Jake April 26, 2012 at 03:41 PM
Another ingenious idea by Chief Wahoo (sarcasm). Let's offer a completely non-competitive salary to those who are responsible for protecting the community. Cut benefits in half!!!???? Were you drinking when you conjured up this notion. It's obvious you're just a bitter person...maybe you wanted to be a cop and never made, I don't know, but to believe cutting the package in half in reasonable and even plausible tells me you're a simpleton. Some major city unions in this country in recent contract negotiations went the route of significantly selling out the future recruits when backed into a corner by officials and what happened...the number of applicants significantly dropped and of those that did apply there was a significant loss of quality (people with arrest records and very questionable backgrounds). So yes let's cut the package in half and entrust this occupation to those individuals lacking the credentials and qualitative traits necessary for this job. Should police be asking for raises or increased benefits in light of recent hard times? Generally speaking, no. But wake up to reality... 100k in NJ, NY, CT, and other high cost of living states is not a ridiculous salary if you want quality personnel who can live (and are required to live) in the area/state where they work.
Joe Friday April 26, 2012 at 03:49 PM
When the NYPD cut their starting salary to 26K in 2008, they could not find quality recruits to work for them. They had to raise the starting salary to 41K to attract quality applicants. Several of the officers hired at the old pay scale turned out to be rotten apples. You get what you pay for is the bottom line. We have excellent police officers here in Lawrence and their compensation package is on par with other municipalities in the county. They are not the highest paid cops in the county nor the lowest paid. All township employees took a 0% pay raise in 2010 and begun contributing to medical care before the 1.5% contribution was mandatory. All municipal workers had their pension contributions increased last year, Police and Fire by 1.5% to 10% of their pay and all other state, county, and municipal workers by 1%. All of the labor contracts in the township expire at the end of this year. Beginning in 2013, all employees of the township will be forced to make additional contributions to pay for their medical insurance. Depending on how much an employee makes, the contribution amount can be as high as 35% of the premium. Each year the State Health Benefits Plan has risen an average of 12% in premiums. The additional monies paid by the employees will lessen the total cost of healthcare premiums the township pays. In short municipal employees in Lawrence and all over the state are already doing their part to lower taxes.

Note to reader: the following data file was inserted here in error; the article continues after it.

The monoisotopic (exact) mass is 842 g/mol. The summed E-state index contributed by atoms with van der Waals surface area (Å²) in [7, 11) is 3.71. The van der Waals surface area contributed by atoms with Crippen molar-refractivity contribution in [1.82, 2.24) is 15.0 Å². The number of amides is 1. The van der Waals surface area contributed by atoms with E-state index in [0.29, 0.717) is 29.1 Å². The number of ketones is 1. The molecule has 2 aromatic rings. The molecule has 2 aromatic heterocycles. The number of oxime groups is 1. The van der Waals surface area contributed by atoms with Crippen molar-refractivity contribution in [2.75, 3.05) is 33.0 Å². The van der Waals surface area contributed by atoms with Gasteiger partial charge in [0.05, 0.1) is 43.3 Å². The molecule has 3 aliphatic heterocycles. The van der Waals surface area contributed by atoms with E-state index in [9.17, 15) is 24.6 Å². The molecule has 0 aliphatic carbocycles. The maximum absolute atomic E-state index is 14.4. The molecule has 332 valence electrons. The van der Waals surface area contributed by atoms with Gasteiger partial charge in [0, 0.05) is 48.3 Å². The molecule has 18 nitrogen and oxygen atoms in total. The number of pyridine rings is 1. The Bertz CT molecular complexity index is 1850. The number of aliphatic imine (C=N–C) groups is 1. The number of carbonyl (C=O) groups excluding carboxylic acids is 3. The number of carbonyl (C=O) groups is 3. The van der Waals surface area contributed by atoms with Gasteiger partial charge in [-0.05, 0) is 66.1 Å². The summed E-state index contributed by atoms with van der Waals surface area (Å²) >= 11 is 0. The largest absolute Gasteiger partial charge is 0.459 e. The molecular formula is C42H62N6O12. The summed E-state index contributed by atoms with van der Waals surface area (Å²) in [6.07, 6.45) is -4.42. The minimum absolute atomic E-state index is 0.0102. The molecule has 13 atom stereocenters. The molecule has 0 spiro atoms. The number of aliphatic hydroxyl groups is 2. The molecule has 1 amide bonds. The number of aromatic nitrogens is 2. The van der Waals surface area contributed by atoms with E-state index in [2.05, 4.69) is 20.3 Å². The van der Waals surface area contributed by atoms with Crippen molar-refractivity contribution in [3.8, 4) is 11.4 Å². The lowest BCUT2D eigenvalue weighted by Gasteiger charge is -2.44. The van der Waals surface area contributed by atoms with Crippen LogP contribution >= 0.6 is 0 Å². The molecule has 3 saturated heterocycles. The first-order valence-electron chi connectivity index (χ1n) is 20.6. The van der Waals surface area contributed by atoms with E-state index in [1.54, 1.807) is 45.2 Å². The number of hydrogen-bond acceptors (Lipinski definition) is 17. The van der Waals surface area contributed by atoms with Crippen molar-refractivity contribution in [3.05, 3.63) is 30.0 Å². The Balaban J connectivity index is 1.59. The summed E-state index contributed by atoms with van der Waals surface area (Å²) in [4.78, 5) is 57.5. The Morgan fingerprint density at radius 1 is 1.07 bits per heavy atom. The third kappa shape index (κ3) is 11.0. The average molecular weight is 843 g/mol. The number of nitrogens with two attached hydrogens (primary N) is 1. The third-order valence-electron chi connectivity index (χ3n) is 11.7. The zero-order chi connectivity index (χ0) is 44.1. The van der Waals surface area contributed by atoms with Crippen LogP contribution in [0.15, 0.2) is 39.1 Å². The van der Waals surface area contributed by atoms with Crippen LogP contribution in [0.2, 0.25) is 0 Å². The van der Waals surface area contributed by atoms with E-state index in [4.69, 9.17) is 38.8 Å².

John April 26, 2012 at 03:53 PM
Yes Jake, wahoo is exactly is as his name suggests. I have to agree that with new contracts, the only option will be to lower wages for new employees but not a 50% cut. That would not bring in what we Lawrence residents want. Remember, officers have awesome responsibilities and we do not want budget rate people making life altering decisions. Wahoo needs to do more research and thinking before he posts.
Double Trouble April 26, 2012 at 04:16 PM
How about we give the walking trail a break for bit? We are talking layoffs and cuts so lets not offend the taxpayers with another cent on this pet project.
Jake April 26, 2012 at 04:23 PM
And realize that the number of cops with higher education is significantly higher than a generation ago. So again, how do you expect to recruit and retain talent without competitive wages...half of the current package my friend is NOT competitive for college graduates and others with relative qualifications for a largely thankless job that requires sound intelligence, dealing with constant stress, being away from family during holidays/special events due to volatile work schedules, etc. And it's all generally relative...NJ (100k), cheaper states like Florida 80k... It's usually the people who are bitter or jealous that make such Wahoo-like contentions. No one was saying anything when personnel numbers were higher and the governor was not attacking public sector. Many people are unoriginal and merely jump on the band wagon because it's currently fashionable and convenient. Remember only 7% of the township's residents voted "No." The other 93% was comprised of the "Yes" and those that did not care enough either way to come out to vote...so lets not take this vote out of context. If it was that big of an issue to pay $200+ dollars more a year to maintain current status, many more voters would have turned out at the polls.
Chief Wahoo April 26, 2012 at 04:35 PM
Pure Rubbish.....
Chief Wahoo April 26, 2012 at 04:37 PM
Remember only 3% of the townships residents voted "yes". The other 97% was comprised of the "No" and those that did care enough either way to come out to vote.... See anyone can make numbers work in their argument....
Sarah Simon April 26, 2012 at 05:21 PM
I think we need to have the ball rolling and have the Township Manager investigated just like Hamilton Did.